Meena Ganesh shares a similar view when she says that entrepreneurs offer an outsider’s fresh perspective on the existing gaps in healthcare. They are therefore better equipped to offer disruptive technology solutions that put the customer right at the center. Her own venture, Portea Medical, was born out of a need in the hitherto unaddressed area of patient experience – quality home care.
There are enough examples of hospitals that have gained significantly by partnering with or investing in such ventures. For example, the Children’s Medical Centre in Dallas actively invests in tech startups to offer better care to its patients. One such startup produces sensors smaller than a grain of sand, that can be embedded in pills to alert caregivers if a medication has been taken or not. Another app delivers care givers at customers’ door step for check-ups. Providence St Joseph’s Health, that has medical centres across the U.S., has invested in a range of startups that address different patient needs – from patient feedback and wearable monitoring devices to remote video interpretation and surgical blood loss monitoring. UNC Hospital in North Carolina uses a change management platform developed by a startup in order to improve patient experience at its Emergency and Dermatology departments. The platform essentially comes with a friendly and non-intrusive way to gather patient feedback.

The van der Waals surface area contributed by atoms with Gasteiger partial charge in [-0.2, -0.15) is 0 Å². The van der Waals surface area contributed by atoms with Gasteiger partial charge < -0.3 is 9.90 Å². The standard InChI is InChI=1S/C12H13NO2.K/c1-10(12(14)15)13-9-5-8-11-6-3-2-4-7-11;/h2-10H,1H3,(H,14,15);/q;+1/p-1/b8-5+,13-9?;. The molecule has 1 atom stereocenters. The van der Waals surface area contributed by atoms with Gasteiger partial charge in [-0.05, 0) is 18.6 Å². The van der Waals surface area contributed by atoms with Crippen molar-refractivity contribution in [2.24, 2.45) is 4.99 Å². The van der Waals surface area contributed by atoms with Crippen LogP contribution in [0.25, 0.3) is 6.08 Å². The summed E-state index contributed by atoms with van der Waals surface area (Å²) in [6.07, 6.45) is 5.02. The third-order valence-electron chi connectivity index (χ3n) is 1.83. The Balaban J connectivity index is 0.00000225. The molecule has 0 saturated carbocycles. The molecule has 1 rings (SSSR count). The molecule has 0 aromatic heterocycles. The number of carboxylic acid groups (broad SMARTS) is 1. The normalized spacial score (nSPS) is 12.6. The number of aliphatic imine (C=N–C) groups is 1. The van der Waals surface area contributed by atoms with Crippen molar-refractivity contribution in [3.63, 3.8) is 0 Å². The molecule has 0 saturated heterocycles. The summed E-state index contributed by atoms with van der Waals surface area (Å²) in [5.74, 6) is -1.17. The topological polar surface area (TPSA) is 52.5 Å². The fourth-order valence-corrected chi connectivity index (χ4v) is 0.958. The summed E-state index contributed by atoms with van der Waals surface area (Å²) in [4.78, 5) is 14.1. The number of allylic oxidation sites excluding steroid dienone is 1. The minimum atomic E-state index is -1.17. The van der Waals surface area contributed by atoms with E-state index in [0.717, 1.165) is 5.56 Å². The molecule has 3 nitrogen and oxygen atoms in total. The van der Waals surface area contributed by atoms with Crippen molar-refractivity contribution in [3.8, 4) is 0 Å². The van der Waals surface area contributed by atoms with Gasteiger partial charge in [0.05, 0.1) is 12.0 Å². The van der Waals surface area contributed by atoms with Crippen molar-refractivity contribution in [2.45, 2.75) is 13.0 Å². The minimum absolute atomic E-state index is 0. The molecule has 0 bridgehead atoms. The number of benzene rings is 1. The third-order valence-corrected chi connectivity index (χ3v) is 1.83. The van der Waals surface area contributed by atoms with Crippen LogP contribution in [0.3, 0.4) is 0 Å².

When intrapreneurship can lead to patient centric innovation
Hospitals can also encourage a culture of intrapreneurship within the organization. According to Meena Ganesh, this would mean building a ‘listening organization’ because as she says, listening and being open to new ideas leads to innovation. Santosh Desai, MD& CEO - Future Brands Ltd, who was also part of the panel discussion, feels that most innovations are a result of looking at “large cultural shifts, outside the frame of narrow business”. So hospitals will need to encourage enterprising professionals in the organization to observe behavior trends as part of the ideation process. Also, as Dr Ram Narain, Executive Director, Kokilaben Dhirubhai Ambani Hospital, points out, they will need to tell the employees who have the potential to drive innovative initiatives, “Do not fail, but if you fail, we still back you.” Innovative companies such as Google actively follow this practice, allowing employees to pick projects they are passionate about and work on them to deliver fresh solutions.